This is the foundation for the second E, examination. If exploration is a MapQuest of our bodies (it tells us the basics), then examination is the app with real-time traffic updates. Understanding our unique terrain gives us access to awareness, so we can be alerted when something is off-kilter. Noticing skin discoloration or variations in body mass gives us the information we need to advocate for our well-being. Doctors are fantastic, but they do not know your body better than you. Examination makes you an expert in you.
Lastly, touch yourself for ecstasy. “Ecstasy” is not a naughty word. Our bodies are designed for pleasure. Take five minutes and write down the four sensations your body enjoys the most. Include only things that do not require other people. Pick two of them and do them!
Tool #7: Be in Movement
Before the playground became a site of body shame, before crushes and elementary-school politics, there was a swing set, tetherball, you, and 10 to 20 other gleeful little children. After hours of confinement in those uncomfortable wooden desks, recess was body liberation.
But as adults, many of us move from a sense of shame or obligation — and this generally means the movement doesn’t last long.
About three years ago, the voice of the dreaded “should” told me I needed to run a 5K, so I downloaded an app and started to run. Mysteriously, that same loud “should” voice failed to remind me that jogging might not be the most comfortable medium of exercise for a person who wears a size 36JJ bra.
Nevertheless, I found myself pounding the dirt trails of Northern California, sweat stinging my eyes, shoulders cracking beneath the weight of my ample bosom. Jogging made my teeth ache. Literally, my gums would throb with pain at about the 2.5K mark of each run.
About two weeks in I stopped, stood stock still, and asked myself, Why in the hell am I doing this? I hate running! I didn’t want to run. I didn’t like it. What I wanted to do was sign up for a West African dance class and learn the Moribayasa, a dance for women overcoming great adversity.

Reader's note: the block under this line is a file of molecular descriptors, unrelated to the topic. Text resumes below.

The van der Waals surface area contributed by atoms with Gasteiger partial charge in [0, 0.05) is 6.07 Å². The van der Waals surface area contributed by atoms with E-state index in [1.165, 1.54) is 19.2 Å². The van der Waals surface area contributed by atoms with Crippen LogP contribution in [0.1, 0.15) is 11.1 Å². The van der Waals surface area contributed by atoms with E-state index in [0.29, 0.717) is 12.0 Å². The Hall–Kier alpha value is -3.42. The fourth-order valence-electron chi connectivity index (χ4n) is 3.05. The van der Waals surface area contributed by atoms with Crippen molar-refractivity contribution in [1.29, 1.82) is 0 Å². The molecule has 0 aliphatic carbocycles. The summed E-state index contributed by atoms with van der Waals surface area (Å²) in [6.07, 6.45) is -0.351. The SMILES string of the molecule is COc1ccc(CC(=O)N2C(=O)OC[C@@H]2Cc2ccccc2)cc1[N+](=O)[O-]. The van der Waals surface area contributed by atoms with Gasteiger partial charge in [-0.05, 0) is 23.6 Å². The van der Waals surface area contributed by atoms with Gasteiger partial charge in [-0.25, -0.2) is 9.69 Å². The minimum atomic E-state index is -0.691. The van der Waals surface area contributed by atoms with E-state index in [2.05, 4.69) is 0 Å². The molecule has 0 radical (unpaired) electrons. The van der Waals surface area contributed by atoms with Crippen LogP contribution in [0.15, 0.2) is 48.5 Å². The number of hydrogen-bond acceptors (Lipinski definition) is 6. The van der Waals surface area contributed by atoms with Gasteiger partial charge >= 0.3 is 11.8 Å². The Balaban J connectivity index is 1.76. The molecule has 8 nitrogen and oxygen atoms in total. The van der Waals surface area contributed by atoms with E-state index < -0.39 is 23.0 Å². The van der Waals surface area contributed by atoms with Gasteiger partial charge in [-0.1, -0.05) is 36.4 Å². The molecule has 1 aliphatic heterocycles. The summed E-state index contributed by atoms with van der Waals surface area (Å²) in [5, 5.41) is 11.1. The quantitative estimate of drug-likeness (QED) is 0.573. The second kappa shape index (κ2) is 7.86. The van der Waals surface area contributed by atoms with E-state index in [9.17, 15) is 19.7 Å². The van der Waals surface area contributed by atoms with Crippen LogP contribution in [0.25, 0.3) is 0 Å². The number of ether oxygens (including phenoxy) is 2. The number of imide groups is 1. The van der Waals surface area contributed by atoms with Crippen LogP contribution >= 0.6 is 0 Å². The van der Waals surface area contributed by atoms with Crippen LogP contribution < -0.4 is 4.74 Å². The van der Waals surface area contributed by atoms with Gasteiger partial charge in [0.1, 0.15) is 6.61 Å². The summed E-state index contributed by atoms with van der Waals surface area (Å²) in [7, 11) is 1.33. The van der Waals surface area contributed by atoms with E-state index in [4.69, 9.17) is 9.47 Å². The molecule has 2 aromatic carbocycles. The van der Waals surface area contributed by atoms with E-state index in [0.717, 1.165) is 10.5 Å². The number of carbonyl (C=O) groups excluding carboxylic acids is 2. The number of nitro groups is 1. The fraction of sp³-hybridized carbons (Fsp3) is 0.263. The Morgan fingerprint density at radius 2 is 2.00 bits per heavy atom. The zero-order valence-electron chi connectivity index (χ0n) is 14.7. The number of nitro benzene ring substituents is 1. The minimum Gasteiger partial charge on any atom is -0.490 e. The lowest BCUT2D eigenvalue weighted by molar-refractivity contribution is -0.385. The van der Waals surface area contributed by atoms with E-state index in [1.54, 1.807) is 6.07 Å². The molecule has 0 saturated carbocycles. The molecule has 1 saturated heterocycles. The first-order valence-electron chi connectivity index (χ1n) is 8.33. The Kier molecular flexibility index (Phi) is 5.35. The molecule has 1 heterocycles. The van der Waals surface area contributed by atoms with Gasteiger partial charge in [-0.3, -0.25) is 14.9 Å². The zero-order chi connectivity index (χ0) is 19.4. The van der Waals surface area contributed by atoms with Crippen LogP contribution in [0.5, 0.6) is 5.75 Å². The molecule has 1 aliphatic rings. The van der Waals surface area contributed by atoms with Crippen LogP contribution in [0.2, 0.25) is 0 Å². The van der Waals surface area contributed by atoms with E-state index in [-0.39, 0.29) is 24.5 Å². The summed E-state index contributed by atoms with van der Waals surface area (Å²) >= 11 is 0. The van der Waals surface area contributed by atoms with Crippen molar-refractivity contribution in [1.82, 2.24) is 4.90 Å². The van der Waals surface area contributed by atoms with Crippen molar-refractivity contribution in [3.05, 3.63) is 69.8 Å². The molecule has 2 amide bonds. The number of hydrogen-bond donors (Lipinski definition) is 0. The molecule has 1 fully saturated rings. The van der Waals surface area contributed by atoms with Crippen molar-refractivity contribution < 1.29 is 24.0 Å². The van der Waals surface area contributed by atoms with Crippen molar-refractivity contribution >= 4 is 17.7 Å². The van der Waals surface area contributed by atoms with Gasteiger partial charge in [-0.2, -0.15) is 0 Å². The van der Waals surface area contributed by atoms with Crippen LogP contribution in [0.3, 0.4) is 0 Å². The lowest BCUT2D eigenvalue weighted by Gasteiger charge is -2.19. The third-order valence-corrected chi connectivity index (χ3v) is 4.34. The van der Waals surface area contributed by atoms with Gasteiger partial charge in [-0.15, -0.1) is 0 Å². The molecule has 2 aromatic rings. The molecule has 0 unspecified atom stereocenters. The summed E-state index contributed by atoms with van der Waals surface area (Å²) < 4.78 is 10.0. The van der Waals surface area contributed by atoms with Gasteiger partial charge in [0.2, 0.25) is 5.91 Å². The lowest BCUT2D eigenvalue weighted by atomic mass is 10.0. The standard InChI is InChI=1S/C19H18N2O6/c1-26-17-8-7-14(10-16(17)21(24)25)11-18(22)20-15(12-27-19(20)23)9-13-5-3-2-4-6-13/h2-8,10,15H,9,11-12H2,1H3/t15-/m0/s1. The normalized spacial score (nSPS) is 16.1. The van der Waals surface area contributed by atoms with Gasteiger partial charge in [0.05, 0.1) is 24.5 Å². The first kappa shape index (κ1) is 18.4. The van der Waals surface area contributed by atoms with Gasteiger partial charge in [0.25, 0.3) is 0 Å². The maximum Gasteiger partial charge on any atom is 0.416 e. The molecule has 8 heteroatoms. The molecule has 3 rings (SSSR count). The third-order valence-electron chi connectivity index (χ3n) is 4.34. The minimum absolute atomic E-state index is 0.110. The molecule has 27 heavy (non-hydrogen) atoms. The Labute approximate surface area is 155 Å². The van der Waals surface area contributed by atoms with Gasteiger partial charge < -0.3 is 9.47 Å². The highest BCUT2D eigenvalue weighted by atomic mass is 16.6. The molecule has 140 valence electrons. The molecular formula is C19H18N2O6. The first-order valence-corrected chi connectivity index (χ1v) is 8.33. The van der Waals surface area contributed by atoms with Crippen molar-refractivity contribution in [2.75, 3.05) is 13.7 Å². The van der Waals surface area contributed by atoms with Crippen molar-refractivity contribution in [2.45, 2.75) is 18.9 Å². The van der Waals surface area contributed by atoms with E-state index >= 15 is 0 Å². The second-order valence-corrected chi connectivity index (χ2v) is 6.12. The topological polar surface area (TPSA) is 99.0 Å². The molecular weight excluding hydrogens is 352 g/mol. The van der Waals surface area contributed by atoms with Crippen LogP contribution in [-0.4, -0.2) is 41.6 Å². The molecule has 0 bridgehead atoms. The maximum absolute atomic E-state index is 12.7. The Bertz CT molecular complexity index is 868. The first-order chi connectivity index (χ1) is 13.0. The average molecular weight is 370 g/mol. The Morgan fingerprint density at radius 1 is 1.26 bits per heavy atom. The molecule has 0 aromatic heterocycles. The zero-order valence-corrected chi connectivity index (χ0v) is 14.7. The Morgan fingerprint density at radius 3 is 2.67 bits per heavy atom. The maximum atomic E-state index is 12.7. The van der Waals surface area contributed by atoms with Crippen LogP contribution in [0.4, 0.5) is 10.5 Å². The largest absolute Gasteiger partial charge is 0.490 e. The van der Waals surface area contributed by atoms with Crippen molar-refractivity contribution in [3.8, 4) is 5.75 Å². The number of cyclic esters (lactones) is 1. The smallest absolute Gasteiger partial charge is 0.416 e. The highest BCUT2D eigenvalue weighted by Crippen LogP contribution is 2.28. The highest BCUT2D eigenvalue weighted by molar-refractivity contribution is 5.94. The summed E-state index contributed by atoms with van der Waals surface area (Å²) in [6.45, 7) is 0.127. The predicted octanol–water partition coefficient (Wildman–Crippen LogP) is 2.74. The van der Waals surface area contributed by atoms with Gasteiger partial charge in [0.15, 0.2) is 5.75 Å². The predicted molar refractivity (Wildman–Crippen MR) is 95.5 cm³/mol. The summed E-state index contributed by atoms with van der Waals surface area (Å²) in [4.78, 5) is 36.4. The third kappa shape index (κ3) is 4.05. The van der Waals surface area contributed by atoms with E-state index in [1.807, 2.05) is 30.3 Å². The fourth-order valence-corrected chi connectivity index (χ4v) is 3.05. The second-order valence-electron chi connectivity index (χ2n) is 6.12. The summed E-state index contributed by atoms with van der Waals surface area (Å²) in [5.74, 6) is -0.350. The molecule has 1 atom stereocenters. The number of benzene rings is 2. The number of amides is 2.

And that’s exactly what I did: dropped the jogging and found some movement that made me happy. We have a limited shelf life in these bodies, and yes, exercise can be a positive activity — but good for us does not have to equal soul torture.
What were your favorite childhood games? Did you love to go walking along a creek or in the woods? Did you love swimming? Dancing? Why did you stop doing what delighted you? What might happen if you invited those activities back into your life?
Tool #8: Make a New Story
Julie was in her late 20s and of Sicilian descent, a heritage that she said explained the flowing ringlets of chestnut tresses that cascaded down her back. It also explained the wisps of ebony hair that coated her arms and snaked down her cheeks as sideburns. Julie had spent years making peace with the birthright of her DNA, but she couldn’t shake the deep sense of shame about having hair on her back.
Julie had a story she was living in, parts of it given to her by mean children, portions of it passed down through razor commercials and messages of hairlessness as a standard of femininity. All these contributors had written chapters in a book that was making her miserable.